State paid $900,000 to settle claims against police chief
SANTA FE, N.M. (AP) — The state of New Mexico acknowledged Monday that it paid out $900,000 to three State Police officials who complained of workplace discrimination and retaliation by the state’s former police chief.
The payout is the latest revelation about settlements of lawsuits against state officials under the administration of then-Gov. Susana Martinez — many of them sealed until after her departure from office at the end of 2018.
It resolves a lawsuit alleging discriminatory and lewd behavior by former State Police Chief Pete Kassetas, along with retaliation against those who complained. Kassetas previously has criticized the state’s handling of the settlement and could not be reached Monday for comment.
The suit was brought by former Deputy Chief Michael Ryan Suggs, Lt. Julia Armendariz and Sgt. Monica Martinez-Jones. It described distress and mental anguish from a hostile work environment.
The Office of the State Auditor will review a series of recent state financial settlements that resolved workplace complaints by state personnel including members of the former governor’s security detail.
Allegations against Kassetas include instances in which he pulled down his pants and showed his behind to staff after drinking on the job and sending a deputy Cabinet secretary a “picture of a man’s testicles.”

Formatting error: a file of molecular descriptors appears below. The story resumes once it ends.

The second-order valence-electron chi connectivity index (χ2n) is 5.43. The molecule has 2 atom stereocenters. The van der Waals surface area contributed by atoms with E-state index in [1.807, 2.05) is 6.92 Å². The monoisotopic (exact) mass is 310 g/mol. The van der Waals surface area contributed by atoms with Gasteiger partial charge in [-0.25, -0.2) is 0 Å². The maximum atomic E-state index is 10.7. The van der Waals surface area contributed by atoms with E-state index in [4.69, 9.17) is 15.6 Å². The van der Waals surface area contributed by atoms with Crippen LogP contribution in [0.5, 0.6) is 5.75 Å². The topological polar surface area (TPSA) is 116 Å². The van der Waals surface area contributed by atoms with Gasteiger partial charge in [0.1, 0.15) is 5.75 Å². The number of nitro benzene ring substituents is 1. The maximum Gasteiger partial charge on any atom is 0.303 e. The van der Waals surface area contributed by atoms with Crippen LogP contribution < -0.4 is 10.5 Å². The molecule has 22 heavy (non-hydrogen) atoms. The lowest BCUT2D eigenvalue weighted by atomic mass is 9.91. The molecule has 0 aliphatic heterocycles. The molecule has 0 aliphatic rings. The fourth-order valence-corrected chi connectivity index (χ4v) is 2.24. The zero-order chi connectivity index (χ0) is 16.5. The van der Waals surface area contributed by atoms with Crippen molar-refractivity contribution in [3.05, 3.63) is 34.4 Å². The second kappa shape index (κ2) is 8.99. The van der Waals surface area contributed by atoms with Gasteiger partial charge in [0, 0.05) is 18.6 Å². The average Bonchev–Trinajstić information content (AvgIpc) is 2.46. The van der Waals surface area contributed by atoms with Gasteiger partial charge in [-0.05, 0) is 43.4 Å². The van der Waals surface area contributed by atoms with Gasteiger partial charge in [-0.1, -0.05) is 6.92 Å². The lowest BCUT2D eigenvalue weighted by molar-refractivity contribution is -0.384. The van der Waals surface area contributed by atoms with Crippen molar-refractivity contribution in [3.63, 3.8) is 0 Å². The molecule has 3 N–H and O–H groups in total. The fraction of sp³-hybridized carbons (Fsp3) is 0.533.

The settlement was arranged in December 2018, though financial terms were withheld by the General Services Department for six months after the February close of the court case — a delay period outlined in state statute.
An additional $100,000 state payout was disclosed Monday in a separate lawsuit brought by an attorney who accused the administration of denying requests for public records related to whistleblower complaints against Kassetas.
Earlier this month, the state released terms of additional settlement payouts of $1 million to three former state employees at the Public Safety Department that oversees State Police.
Amy Orlando, former deputy secretary of public safety, and agency employee Dianna DeJarnette each received a $300,000 settlement. Terri Thornberry, another agency employee, received a $400,000 settlement.
The Office of the State Auditor is reviewing a series of recent state financial settlements that resolved workplace complaints by state personnel including members of the former governor’s security detail.
The state plans to begin posting all new settlement agreements on a public website by the end month, said Thom Cole, a spokesman for the General Services Department that oversees settlements though its risk management division.